·         Insecticides: These usually contain organophosphates and carbonates which are highly toxic to dogs. Signs of ingestion include vomiting, diarrhoea, hypersalivation, muscle tremors and seizures.

·         Molluscacides (snail and slug bait): Molluscacides come in a variety of forms and may be mixed with other toxins. Ingestion can be fatal and there is no antidote. The effects of ingestion include anxiety, elevated heart and respiratory rates, uncoordination, severe muscle tremors and death.

 

What to do if your dog is poisoned. 

·         Don't panic. Rapid response is important, but panicking can interfere with the process of helping your pet.

·         Take the time to safely collect and have at hand any material involved. This may be of great help to your vet, as they determine what poison or poisons are involved. Also, collect in a sealable plastic bag any material your pet may have vomited or chewed.

·         If you witness your pet consuming material that you suspect might be toxic, do not hesitate to seek emergency assistance, even if you do not notice any adverse effects. Sometimes, even if poisoned, an animal may appear normal for several hours or days after the incident.

·         Do not try to make your dog vomit unless instructed to do so by your veterinarian.

 

Human Foods to Avoid for Dogs

There are a number of human foods that you should avoid feeding to dogs as they can have an adverse effect on their health.

·         Salt: Large amounts of salt can produce excessive thirst and urination, or even sodium ion poisoning. Signs that your dog may have eaten too many salty foods include depression, tremors, elevated body temperature and seizures.

·         Alcohol: affects dogs in the same way it affects humans. High levels of alcohol consumption can cause intoxication, gastrointestinal irritation, respiratory distress, coma and death.

·         Avocado: contains persin which is in all parts of the avocado. Ingestion causes gastrointestinal irritation, vomiting, diarrhoea, respiratory distress, congestion, fluid accumulation around the tissues of the heart and even death.

·         Chocolate: contains theobromine (a methlyzanthine) which is toxic to dogs. Toxicity is dose related meaning that the overall effect of chocolate ingestions depends on the size of the dog, the amount eaten and the type of chocolate. Symptoms include restless ness, excitement, hyperactivity, nervousness, trembling, vomiting, diarrhoea, increased drinking and urination, increased heart rate and seizures.  Note that darker chocolate is more dangerous than milk chocolate. White chocolate has the lowest level of methylxanthines, while baking chocolate contains the highest.

·         Coffee or caffeine products: In large enough doses, caffeine can be fatal for a dog and there is no antidote.  Symptoms of caffeine poisoning include restlessness, rapid breathing, heart palpitations and muscle tremors.  This also includes tea.

·         Cooked bones: can splinter and cause gastrointestinal obstruction or laceration.

·         Fat trimmings: Fat, both cooked and uncooked, can cause intestinal upset, with vomiting and diarrhoea. It can also lead to your pet to developing pancreatitis.

·         Grapes, Raisins, Sultanas and Currants: The toxic substance within grapes and raisins is unknown but it can lead to kidney failure.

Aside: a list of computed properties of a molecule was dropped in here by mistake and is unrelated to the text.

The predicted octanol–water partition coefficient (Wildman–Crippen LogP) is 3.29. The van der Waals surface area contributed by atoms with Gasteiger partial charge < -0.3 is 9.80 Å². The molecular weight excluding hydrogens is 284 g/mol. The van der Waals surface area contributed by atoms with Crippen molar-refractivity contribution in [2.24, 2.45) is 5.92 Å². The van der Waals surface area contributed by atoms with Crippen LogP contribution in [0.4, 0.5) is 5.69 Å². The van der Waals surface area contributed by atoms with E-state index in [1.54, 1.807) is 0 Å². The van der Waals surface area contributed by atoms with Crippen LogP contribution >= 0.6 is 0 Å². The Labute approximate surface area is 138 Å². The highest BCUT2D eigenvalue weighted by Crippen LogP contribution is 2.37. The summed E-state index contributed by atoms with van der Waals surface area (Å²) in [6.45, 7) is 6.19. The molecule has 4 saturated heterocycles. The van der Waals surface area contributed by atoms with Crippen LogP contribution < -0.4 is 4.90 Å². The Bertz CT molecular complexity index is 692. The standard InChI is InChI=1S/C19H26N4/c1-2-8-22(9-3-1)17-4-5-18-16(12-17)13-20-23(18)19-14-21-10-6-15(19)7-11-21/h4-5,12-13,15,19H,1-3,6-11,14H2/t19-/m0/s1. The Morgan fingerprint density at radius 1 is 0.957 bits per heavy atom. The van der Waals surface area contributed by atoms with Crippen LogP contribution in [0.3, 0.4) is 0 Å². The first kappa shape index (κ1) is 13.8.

·         Onions, Garlic and Chives: These contain a substance that can cause gastrointestinal irritation and lead to red blood cell damage and a form of anaemia. Garlic and chives contain the same substance but at a lesser volume.

·         Green tomatoes and raw potatoes: These contain a substance that causes violent gastro-intestinal problems.

·         Xylitol (artificial sweetener): Causes insulin release in dogs which can lead to liver failure. Initial signs of toxicity include vomiting, lethargy and loss of coordination. This sweetener is used in candy, gum, toothpaste, baked goods and some diet foods.

·         Yeast dough: can rise and cause gas to accumulate in your dog's digestive system. This can be painful and cause the stomach or intestines to rupture. The risk diminishes after the dough is cooked and the yeast has fully risen.

 

Toxic plants for dogs

A number of plants are poisonous to dogs.  Consumption of these plants can cause a range of symptoms from vomiting to serious illness and even death in some cases.

Generally, dogs will stay away from plants that will harm them but sometimes curiosity and boredom get the better of them and they might nibble on your plants.

Below is a list of the more common household plants that are toxic to dogs. If a plant you have in your garden is not listed here it does not mean that it is not toxic to dogs. For a more comprehensive list of both toxic and non-toxic plants for dogs, visit the ASPCA website where you should be able to find the plant in question among those listed. The Vets' Library also has information on toxins for dogs.

·         Autumn Crocus

·         Azaleas

·         Black Locust

·         Bleeding Heart

·         Buttercups

·         Castor Bean

·         Cherries (Wild and Cultivated)

·         Daffodil

·         Daphne

·         Dieffenbachia (Dumb Cane)

·         Elderberry

·         Elephant Ear

·         Foxgolve

·         Golden Chain

·         Hyacinth

·         Jack In The Pulpit

·         Jasmine

·         Jimson Weed (Thorn Apple)

·         Lantana Camara (Red Sage)

·         Larkspur

·         Laurels

·         Lily of the Valley

·         Mayapple

·         Mistletoe

·         Monkshood

·         Moonseed

·         Narcissus

·         Nightshade

·         Oak Trees

·         Oleander

·         Poison Hemlock

·         Rhododendrons

·         Rhubarb

·         Rosary Pea

·         Star of Bethlehem

·         Water Hemlock

·         Wisteria

·         Yew

This list of toxic plants for dogs was gathered from the Cornell University – Department of Animal Science website.